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On August 2, 1990, the whole world witnessed an unprecedented event in modern history, the unprovoked invasion of Kuwait by Iraqi armed forces. The invasion itself was historic in the sense that in this day and age it was still possible for one militarily powerful Asian Arab State to invade and overrun its relatively weaker sister State and to proceed to declare its annexation without fear of adverse reactions from the international community. That the Iraqi leaders miscalculated United States reactions and subsequent world-wide repercussions no one could today gainsay. Nor indeed could anybody deny Iraq's overestimation of its own military might. But what actually transpired went well beyond Iraq's nightmare. The series of continuing counter-measures in the form of corrective, punitive and remedial sanctions, adopted by the Security Council of the United Nations from the earliest stage of hostilities until today could not have been foreseen by any nation, Iraq included.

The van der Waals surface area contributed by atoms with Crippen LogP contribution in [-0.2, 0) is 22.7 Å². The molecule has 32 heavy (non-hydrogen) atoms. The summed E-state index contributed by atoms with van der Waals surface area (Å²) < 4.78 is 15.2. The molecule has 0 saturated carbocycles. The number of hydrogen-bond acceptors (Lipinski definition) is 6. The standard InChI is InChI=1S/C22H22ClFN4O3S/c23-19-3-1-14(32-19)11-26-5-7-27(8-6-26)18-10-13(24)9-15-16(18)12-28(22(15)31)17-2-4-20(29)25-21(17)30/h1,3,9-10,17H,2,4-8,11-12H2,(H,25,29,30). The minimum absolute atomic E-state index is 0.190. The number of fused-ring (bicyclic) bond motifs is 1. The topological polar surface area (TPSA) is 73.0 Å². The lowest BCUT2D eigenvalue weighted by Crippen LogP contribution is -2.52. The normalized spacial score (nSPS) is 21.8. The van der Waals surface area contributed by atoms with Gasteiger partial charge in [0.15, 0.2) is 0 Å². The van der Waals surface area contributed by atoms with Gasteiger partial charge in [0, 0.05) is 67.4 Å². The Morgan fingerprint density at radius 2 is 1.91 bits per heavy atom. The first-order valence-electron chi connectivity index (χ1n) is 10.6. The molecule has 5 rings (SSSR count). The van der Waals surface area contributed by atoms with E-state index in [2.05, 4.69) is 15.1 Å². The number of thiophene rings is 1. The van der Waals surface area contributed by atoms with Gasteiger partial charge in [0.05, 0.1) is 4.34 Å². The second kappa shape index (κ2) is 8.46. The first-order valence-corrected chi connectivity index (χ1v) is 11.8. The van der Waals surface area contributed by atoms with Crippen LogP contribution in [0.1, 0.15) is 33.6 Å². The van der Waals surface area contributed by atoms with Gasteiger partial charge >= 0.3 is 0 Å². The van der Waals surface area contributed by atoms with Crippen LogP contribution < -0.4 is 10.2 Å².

In attempting an analytical exploration of the legal aspects the operations taken under the authority of the Security Council and the inevitable peace-making process, it would appear highly practical and useful to take into account the resurgence in this "Decade of International Law" of a new "International Legal Order" curiously resembling the new "World Legal Order" as envisaged by the framers of the San Francisco Charter in 1945, whose dreams were shared by many. We have come a long way since.